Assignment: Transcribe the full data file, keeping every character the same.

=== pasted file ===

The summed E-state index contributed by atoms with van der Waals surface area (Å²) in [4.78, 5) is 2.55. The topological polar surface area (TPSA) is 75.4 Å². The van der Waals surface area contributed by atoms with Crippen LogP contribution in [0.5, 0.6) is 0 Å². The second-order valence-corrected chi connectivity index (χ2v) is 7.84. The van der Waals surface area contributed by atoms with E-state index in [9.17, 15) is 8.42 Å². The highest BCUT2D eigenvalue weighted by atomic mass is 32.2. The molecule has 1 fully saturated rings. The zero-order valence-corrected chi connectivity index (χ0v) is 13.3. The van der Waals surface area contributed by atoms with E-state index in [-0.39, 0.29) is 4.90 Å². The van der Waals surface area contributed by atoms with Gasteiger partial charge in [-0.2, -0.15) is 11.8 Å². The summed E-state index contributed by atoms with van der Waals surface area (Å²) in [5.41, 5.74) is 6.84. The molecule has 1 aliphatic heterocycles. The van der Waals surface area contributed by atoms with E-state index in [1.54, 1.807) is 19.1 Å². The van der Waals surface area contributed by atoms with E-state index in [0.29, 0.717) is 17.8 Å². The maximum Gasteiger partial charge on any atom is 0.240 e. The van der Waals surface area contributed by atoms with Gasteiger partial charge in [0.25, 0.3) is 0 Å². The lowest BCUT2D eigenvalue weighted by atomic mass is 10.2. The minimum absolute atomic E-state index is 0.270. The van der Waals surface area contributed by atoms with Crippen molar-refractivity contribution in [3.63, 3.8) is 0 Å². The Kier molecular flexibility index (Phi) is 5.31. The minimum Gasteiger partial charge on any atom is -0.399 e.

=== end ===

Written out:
The summed E-state index contributed by atoms with van der Waals surface area (Å²) in [4.78, 5) is 2.55. The topological polar surface area (TPSA) is 75.4 Å². The van der Waals surface area contributed by atoms with Crippen LogP contribution in [0.5, 0.6) is 0 Å². The second-order valence-corrected chi connectivity index (χ2v) is 7.84. The van der Waals surface area contributed by atoms with E-state index in [9.17, 15) is 8.42 Å². The highest BCUT2D eigenvalue weighted by atomic mass is 32.2. The molecule has 1 fully saturated rings. The zero-order valence-corrected chi connectivity index (χ0v) is 13.3. The van der Waals surface area contributed by atoms with E-state index in [-0.39, 0.29) is 4.90 Å². The van der Waals surface area contributed by atoms with Gasteiger partial charge in [-0.2, -0.15) is 11.8 Å². The summed E-state index contributed by atoms with van der Waals surface area (Å²) in [5.41, 5.74) is 6.84. The molecule has 1 aliphatic heterocycles. The van der Waals surface area contributed by atoms with E-state index in [1.54, 1.807) is 19.1 Å². The van der Waals surface area contributed by atoms with E-state index in [0.29, 0.717) is 17.8 Å². The maximum Gasteiger partial charge on any atom is 0.240 e. The van der Waals surface area contributed by atoms with Gasteiger partial charge in [0.25, 0.3) is 0 Å². The lowest BCUT2D eigenvalue weighted by atomic mass is 10.2. The minimum absolute atomic E-state index is 0.270. The van der Waals surface area contributed by atoms with Crippen molar-refractivity contribution in [3.63, 3.8) is 0 Å². The Kier molecular flexibility index (Phi) is 5.31. The minimum Gasteiger partial charge on any atom is -0.399 e.